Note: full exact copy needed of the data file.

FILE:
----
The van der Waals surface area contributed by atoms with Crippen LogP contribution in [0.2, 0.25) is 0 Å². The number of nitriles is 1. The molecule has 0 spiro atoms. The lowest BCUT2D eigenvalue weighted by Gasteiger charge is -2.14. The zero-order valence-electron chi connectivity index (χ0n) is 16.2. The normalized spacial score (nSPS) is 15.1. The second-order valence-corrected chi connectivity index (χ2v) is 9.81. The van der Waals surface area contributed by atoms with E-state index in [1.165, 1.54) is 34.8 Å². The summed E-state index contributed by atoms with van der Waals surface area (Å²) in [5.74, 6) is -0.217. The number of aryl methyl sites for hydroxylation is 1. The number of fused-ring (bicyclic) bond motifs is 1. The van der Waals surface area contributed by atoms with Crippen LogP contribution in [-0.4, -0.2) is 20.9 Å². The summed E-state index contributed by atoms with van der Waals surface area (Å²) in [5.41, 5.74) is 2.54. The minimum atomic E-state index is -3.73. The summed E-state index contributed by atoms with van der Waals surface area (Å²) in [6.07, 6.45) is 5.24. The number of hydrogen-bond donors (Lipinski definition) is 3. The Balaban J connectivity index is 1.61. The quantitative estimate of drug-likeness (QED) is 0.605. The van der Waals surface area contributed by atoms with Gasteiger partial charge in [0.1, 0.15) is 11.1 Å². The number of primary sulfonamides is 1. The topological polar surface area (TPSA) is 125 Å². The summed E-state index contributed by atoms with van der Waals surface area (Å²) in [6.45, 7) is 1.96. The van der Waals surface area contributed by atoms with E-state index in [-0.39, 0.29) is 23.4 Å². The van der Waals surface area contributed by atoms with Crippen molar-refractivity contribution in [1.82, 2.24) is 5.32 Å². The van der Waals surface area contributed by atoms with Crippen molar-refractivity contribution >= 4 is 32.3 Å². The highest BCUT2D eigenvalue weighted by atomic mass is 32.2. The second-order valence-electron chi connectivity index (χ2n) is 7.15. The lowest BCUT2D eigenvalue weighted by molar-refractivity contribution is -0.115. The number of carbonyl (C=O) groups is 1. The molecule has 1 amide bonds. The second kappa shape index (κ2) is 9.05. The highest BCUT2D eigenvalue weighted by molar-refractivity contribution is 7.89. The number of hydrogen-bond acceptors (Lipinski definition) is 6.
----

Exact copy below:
The van der Waals surface area contributed by atoms with Crippen LogP contribution in [0.2, 0.25) is 0 Å². The number of nitriles is 1. The molecule has 0 spiro atoms. The lowest BCUT2D eigenvalue weighted by Gasteiger charge is -2.14. The zero-order valence-electron chi connectivity index (χ0n) is 16.2. The normalized spacial score (nSPS) is 15.1. The second-order valence-corrected chi connectivity index (χ2v) is 9.81. The van der Waals surface area contributed by atoms with E-state index in [1.165, 1.54) is 34.8 Å². The summed E-state index contributed by atoms with van der Waals surface area (Å²) in [5.74, 6) is -0.217. The number of aryl methyl sites for hydroxylation is 1. The number of fused-ring (bicyclic) bond motifs is 1. The van der Waals surface area contributed by atoms with Crippen LogP contribution in [-0.4, -0.2) is 20.9 Å². The summed E-state index contributed by atoms with van der Waals surface area (Å²) in [5.41, 5.74) is 2.54. The minimum atomic E-state index is -3.73. The summed E-state index contributed by atoms with van der Waals surface area (Å²) in [6.07, 6.45) is 5.24. The number of hydrogen-bond donors (Lipinski definition) is 3. The Balaban J connectivity index is 1.61. The quantitative estimate of drug-likeness (QED) is 0.605. The van der Waals surface area contributed by atoms with Gasteiger partial charge in [0.1, 0.15) is 11.1 Å². The number of primary sulfonamides is 1. The topological polar surface area (TPSA) is 125 Å². The summed E-state index contributed by atoms with van der Waals surface area (Å²) in [6.45, 7) is 1.96. The van der Waals surface area contributed by atoms with E-state index in [-0.39, 0.29) is 23.4 Å². The van der Waals surface area contributed by atoms with Crippen molar-refractivity contribution in [1.82, 2.24) is 5.32 Å². The van der Waals surface area contributed by atoms with Crippen molar-refractivity contribution >= 4 is 32.3 Å². The highest BCUT2D eigenvalue weighted by atomic mass is 32.2. The second-order valence-electron chi connectivity index (χ2n) is 7.15. The lowest BCUT2D eigenvalue weighted by molar-refractivity contribution is -0.115. The number of carbonyl (C=O) groups is 1. The molecule has 1 amide bonds. The second kappa shape index (κ2) is 9.05. The highest BCUT2D eigenvalue weighted by molar-refractivity contribution is 7.89. The number of hydrogen-bond acceptors (Lipinski definition) is 6.